tutorial How to determine your hot sauce cost and ingredient cost per bottle!

This might be self explanatory to some, but I figured for new hot sauce makers, this might be helpful to get started.
 
To determine the cost of your hot sauce and ingredients, you need to have a recipe with a list of ingredients indicating how many ounces you purchased versus how many you are using. You need to know exactly how many bottles you make when you cook the recipe.
 
When making new sauces, I start with very small amounts of ingredients, so that in the end I'm only producing 2-3 bottles of sauce. This cuts down on the cost of testing so you aren't wasting so much sauce. When I've nailed the recipe, then I multiply the ingredients to fit the stock pot I'm cooking in.
 
Create an excel sheet with the below headings or whatever you want to name them:
 
Excel Sheet Headings:
 
ITEM / INGREDIENTS
BRAND
PURCHASE LOCATION
AMOUNT PURCHASED
AMOUNT USED
INDIVIDUAL COST
BULK COST
COST PER BOTTLE
 
To determine cost:
You need to take the AMOUNT PURCHASED and divide it from AMOUNT USED.
Then take the INDIVIDUAL COST or BULK COST and divide it from the RESULTS from above.
Take the results and divide it from the BOTTLE AMOUNT the recipe makes - In this example it's 3 to determine ingredient cost per bottle.
 
 
-------------EXAMPLE------------
ITEM / INGREDIENTS: Apple Cider Vinegar
BRAND: Whitehouse
PURCHASE LOCATION: Costco
AMOUNT PURCHASED: 128 oz (1 container)
AMOUNT USED: 15 oz
INDIVIDUAL COST: $4.49
BULK COST: NA
COST PER BOTTLE: $0.02
 
Example Equation: 128 (Amount purchased) / 15 (amount used) = 8.533. $4.49 (individual cost or bulk cost) / 8.533 = 0.526. 0.526 / 3 (bottle amount) = 0.175 (Cost Per Bottle).
 
So now you've done this for all of your ingredients, you've determined how much each ingredient costs per bottle of sauce you make. Tally up the sum of the COST PER BOTTLE row, and you now know how much each bottle of sauce costs you to make.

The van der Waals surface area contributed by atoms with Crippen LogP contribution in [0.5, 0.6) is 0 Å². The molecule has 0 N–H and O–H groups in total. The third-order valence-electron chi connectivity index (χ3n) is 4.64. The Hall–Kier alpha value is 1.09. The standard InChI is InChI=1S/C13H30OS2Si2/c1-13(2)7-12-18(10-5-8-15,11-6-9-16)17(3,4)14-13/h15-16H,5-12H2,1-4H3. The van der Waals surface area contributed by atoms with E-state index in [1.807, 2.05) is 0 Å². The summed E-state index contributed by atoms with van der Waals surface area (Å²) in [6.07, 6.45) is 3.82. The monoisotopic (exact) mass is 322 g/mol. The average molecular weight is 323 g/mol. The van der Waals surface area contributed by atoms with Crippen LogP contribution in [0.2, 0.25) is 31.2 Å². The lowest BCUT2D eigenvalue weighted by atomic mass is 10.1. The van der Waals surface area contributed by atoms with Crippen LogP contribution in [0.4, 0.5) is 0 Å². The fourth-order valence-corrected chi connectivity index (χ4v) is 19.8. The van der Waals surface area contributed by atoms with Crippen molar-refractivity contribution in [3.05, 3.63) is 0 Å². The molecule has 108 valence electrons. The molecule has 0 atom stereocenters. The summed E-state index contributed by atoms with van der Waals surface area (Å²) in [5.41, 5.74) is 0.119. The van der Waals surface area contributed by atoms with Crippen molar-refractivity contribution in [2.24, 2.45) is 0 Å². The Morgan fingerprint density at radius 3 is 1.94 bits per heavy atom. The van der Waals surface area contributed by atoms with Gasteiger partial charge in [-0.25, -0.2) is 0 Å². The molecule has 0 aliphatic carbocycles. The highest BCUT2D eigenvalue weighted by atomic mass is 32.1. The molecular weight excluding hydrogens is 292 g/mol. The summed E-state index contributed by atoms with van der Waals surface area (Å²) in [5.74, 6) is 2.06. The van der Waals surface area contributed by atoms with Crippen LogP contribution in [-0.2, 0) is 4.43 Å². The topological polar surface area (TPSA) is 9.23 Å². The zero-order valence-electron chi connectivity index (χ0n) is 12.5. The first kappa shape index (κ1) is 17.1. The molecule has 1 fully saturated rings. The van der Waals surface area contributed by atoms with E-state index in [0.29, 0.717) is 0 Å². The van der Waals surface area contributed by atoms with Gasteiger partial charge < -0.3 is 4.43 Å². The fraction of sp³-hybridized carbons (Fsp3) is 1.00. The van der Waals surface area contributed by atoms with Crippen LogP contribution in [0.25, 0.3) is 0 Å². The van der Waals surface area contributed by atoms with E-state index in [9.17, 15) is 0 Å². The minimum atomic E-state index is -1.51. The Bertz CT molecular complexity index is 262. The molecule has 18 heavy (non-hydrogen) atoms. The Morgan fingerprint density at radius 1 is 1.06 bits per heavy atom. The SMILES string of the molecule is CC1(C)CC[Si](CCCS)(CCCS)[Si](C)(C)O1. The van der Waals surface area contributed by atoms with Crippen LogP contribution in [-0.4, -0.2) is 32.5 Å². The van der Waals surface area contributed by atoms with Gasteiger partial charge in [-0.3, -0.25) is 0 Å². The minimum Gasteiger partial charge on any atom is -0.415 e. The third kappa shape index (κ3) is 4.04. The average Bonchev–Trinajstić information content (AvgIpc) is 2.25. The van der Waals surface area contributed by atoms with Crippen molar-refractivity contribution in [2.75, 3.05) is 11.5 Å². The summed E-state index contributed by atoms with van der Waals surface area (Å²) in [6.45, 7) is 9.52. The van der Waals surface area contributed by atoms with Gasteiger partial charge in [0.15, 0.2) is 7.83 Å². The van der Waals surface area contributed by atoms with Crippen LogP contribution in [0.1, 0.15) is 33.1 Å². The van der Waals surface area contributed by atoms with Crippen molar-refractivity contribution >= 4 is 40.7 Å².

As you get better wholesale deals or pricing on your ingredients, update your sheet!
 
Scale up your recipe:
 
If you have a 16 QT stock pot, that will hold roughly 512 ounces. You'll want to cut that down some though as you don't want to fill your sauce to the very top of the pot. Let's say 450 ounces. From your recipe, add up the total ounces from all of your ingredients and if your ingredients amount to less than your target amount of ounces, keep multiplying your recipe until your recipe makes up close to your target ounces. Even though you've multiplied your ingredients, the cost should remain the same per bottle. The math will be different, but the cost shouldn't change.
 
I recommend re-doing all the math though once you've scaled up your recipe just to make sure and in case I'm an idiot :)
 
Edit: Don't forget to add your bottles, caps, shrink wraps, and labels as they are a part of the cost per bottle.
 

salsalady

Business Member
Great breakdown.  This will help folks.   Thanks for taking the time to share.
 
Also, keep in mind semi-intangibles like-
kitchen rental cost (if using a commercial or shared use kitchen)
electricity/gas/water
 
 
and of course....your time.  :)
 
Furious Sauces said:
Edit: Don't forget to add your bottles, caps, shrink wraps, and labels as they are a part of the cost per bottle.
 
In addition to the things mentioned by SL - you need to figure in the amount of product lost in the recipe process due to processing of the ingredients - for example deseeding of pods and cutting of other ingredients and if cooking the sauce down, don't forget you may be cooking it down as much as 25% or more ! (when figuring cost per bottle it's amount per finished ounce of product not cost per ounce of ingredients.) Also allow some extra loss due to spillage/spoilage of ingredients since you are never going to get 100% ideal output.
 

The Hot Pepper

Founder
Admin
Figure in the wholesale cost. Let's say your crop is destroyed and you have to buy the peppers. You can do this without changing your sauce price because you calculated your sweat equity as wholesale. 
 
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